Fifthly—a point which has not come up this afternoon thus far—the Ofsted report seemed clearly to say that no one model of provision seems to work better than any other, but rigorous monitoring and early intervention are key. So is early assessment, a point made by noble friend Lady Walmsley and the noble Baroness, Lady Howe. I take that to heart. The final point brought to my attention in the course of the debate, by my noble friend Lady Linklater, is the need for a shift from process to outcomes.
Those were, for me, the main conclusions of the report, and I feel they have been borne out by the nature of the debate we have had this afternoon. Overall, therefore, the report tells us that we need to have a thorough look at the system of SEN provision. Although our children’s services professionals are generally working hard, and there is evidence of excellent practice, the system as whole does not seem to be accessible. It is difficult to navigate and does not seem to be delivering equal opportunities.
These are all important points on which we need to reflect, and which I know from my conversation this morning are very much in the mind of my honourable friend Sarah Teather, the Minister for Children and Families. As noble Lords will know, the Government intend to publish a Green Paper on SEN and disability. To update noble Lords on the timing, the aim is to get that published by the end of this year. That will provide the opportunity to take those points into account.
Identification is one of the core issues, and one of the issues about which there was most coverage in the media. I accept the point that there was a fair amount of misreporting about some of the detail in the report. The report seemed to say that, although identification of children with very severe or complex needs is generally consistent and well managed, there is a problem. There are disparities in the identification of less severe needs at both local and national level. That seems to highlight a need to consider the definition, or how that definition is applied in schools. With one in five children now identified as having a special educational need, we must consider how broadly we apply that definition.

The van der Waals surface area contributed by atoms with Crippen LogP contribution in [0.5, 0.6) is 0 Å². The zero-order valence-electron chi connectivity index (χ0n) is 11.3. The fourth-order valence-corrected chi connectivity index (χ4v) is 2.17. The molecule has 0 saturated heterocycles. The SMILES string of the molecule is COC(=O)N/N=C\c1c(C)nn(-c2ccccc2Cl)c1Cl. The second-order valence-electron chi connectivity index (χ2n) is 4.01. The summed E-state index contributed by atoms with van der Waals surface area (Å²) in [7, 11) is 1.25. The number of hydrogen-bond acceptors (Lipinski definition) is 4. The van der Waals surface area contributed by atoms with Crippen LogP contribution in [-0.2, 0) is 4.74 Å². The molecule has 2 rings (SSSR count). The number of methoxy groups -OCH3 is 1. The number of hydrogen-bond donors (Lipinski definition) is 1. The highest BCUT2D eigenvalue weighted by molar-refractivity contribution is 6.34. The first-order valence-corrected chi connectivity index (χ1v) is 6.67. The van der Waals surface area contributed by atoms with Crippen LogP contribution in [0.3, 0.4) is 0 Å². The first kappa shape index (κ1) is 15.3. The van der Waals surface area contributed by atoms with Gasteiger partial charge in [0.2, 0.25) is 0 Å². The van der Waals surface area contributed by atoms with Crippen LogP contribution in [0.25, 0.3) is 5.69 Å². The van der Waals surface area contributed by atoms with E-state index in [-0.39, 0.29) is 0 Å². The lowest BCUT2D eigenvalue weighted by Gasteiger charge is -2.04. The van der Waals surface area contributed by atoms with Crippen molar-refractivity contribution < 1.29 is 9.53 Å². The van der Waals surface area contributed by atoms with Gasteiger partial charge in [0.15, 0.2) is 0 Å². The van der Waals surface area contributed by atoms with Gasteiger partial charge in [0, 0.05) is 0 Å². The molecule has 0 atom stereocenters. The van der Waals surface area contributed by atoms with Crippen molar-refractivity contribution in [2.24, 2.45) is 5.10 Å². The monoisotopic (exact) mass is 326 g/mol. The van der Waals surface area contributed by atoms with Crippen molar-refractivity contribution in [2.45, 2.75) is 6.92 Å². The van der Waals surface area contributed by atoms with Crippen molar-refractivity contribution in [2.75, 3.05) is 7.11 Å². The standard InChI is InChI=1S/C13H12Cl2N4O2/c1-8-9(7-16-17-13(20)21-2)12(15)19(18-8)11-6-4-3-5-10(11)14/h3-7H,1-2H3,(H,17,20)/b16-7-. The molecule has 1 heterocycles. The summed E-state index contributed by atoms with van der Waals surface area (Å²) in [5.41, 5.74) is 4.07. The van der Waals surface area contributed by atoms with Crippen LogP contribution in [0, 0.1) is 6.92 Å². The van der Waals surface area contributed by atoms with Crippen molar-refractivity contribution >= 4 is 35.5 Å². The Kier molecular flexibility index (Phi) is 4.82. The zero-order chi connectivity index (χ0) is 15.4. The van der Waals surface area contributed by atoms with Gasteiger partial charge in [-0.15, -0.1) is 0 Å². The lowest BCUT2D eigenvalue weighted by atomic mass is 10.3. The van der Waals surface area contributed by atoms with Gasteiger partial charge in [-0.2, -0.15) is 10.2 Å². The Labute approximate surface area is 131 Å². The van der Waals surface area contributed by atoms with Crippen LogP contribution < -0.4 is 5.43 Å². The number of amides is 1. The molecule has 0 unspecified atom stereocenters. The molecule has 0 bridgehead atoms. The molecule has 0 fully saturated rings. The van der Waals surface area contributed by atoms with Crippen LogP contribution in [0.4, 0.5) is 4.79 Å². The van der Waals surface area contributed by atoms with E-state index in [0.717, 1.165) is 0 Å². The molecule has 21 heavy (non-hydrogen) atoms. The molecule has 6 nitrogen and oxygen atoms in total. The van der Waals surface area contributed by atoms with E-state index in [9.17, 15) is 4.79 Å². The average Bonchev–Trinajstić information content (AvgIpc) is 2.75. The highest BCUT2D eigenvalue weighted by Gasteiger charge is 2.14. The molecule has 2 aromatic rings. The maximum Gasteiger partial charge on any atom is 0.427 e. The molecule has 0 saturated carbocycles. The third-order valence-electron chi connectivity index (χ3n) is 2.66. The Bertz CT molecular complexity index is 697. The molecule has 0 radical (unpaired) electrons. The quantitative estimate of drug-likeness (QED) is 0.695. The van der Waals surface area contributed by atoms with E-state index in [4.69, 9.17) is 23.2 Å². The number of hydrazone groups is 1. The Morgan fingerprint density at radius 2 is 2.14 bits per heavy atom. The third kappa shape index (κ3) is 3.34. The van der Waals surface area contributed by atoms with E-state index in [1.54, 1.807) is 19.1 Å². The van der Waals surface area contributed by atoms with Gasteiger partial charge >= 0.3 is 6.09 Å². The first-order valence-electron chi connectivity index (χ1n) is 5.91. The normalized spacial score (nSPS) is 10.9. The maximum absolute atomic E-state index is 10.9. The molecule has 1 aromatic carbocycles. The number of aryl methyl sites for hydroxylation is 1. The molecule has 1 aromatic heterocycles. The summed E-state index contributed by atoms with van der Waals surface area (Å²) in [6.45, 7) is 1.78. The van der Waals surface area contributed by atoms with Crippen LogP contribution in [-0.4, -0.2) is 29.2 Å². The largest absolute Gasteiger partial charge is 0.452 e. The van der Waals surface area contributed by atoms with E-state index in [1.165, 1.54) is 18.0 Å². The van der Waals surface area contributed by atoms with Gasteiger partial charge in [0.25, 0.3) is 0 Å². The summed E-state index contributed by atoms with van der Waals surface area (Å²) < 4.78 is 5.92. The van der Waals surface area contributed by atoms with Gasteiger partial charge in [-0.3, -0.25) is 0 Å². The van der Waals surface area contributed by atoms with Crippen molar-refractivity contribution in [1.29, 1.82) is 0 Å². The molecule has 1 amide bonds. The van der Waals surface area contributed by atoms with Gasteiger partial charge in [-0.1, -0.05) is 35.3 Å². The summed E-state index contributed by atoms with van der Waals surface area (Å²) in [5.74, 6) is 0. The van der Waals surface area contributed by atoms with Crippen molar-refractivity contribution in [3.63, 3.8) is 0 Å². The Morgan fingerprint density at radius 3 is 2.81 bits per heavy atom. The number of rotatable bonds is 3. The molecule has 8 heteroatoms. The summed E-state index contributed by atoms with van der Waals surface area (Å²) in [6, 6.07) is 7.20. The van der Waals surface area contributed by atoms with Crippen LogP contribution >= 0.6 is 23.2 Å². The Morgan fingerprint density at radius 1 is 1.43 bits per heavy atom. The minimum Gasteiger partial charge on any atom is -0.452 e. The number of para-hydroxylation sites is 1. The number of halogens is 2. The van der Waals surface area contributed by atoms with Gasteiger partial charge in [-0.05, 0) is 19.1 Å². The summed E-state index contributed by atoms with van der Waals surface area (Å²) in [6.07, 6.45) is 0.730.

The figures tell a clear story. The first part of this point was made by the noble Baroness, Lady Warnock. For pupils with statements, the figures have been consistent over time; the most recent figures are 2.9 per cent in 2006, 2.8 per cent in 2007, 2.8 per cent in 2008, 2.7 per cent in 2009 and 2.7 in 2010, so there is a great deal of consistency. Over the same period, however, when overall pupil rolls were falling, the number of children on school action rose from 843,000 to nearly 916,000, and on school action plus by nearly 100,000.
I also looked at some international comparisons to see whether they told us anything. Those are not straightforward but it seems to be the case, yet again, that the percentage of children with statements is broadly comparable with other countries. However, there seems to be less consistency and comparability, from looking at a range of other countries, when it comes to children with SEN who are not statemented. I know there has been speculation as to why this might be. There has been some speculation about value added. I think the noble Baroness, Lady Warnock, talked about laziness and greed. I am not sure it is clear to us that that is the reason; we should not rush to judgment. However, we clearly have to look at what is going on as part of the Green Paper process. Ofsted has done a helpful job in highlighting these disparities and getting us to look at these questions.